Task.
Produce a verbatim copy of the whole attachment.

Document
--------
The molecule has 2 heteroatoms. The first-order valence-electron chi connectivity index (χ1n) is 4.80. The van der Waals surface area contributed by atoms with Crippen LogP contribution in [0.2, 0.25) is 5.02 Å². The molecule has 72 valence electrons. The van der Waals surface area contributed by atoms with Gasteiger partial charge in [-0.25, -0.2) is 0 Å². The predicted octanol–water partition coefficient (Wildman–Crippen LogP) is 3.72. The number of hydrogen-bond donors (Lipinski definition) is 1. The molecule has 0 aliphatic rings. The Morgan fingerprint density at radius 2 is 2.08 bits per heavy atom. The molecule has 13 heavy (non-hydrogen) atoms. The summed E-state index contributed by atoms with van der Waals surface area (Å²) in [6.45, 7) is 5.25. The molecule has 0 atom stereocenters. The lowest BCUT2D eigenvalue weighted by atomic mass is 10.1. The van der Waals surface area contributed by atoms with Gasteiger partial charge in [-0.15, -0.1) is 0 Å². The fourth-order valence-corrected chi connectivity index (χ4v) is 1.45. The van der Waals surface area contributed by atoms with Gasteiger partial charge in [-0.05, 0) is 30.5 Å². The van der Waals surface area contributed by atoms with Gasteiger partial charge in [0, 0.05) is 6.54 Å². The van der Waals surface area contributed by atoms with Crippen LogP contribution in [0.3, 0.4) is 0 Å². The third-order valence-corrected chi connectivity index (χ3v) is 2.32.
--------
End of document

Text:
The molecule has 2 heteroatoms. The first-order valence-electron chi connectivity index (χ1n) is 4.80. The van der Waals surface area contributed by atoms with Crippen LogP contribution in [0.2, 0.25) is 5.02 Å². The molecule has 72 valence electrons. The van der Waals surface area contributed by atoms with Gasteiger partial charge in [-0.25, -0.2) is 0 Å². The predicted octanol–water partition coefficient (Wildman–Crippen LogP) is 3.72. The number of hydrogen-bond donors (Lipinski definition) is 1. The molecule has 0 aliphatic rings. The Morgan fingerprint density at radius 2 is 2.08 bits per heavy atom. The molecule has 13 heavy (non-hydrogen) atoms. The summed E-state index contributed by atoms with van der Waals surface area (Å²) in [6.45, 7) is 5.25. The molecule has 0 atom stereocenters. The lowest BCUT2D eigenvalue weighted by atomic mass is 10.1. The van der Waals surface area contributed by atoms with Gasteiger partial charge in [-0.15, -0.1) is 0 Å². The fourth-order valence-corrected chi connectivity index (χ4v) is 1.45. The van der Waals surface area contributed by atoms with Gasteiger partial charge in [-0.05, 0) is 30.5 Å². The van der Waals surface area contributed by atoms with Gasteiger partial charge in [0, 0.05) is 6.54 Å². The van der Waals surface area contributed by atoms with Crippen LogP contribution in [0.3, 0.4) is 0 Å². The third-order valence-corrected chi connectivity index (χ3v) is 2.32.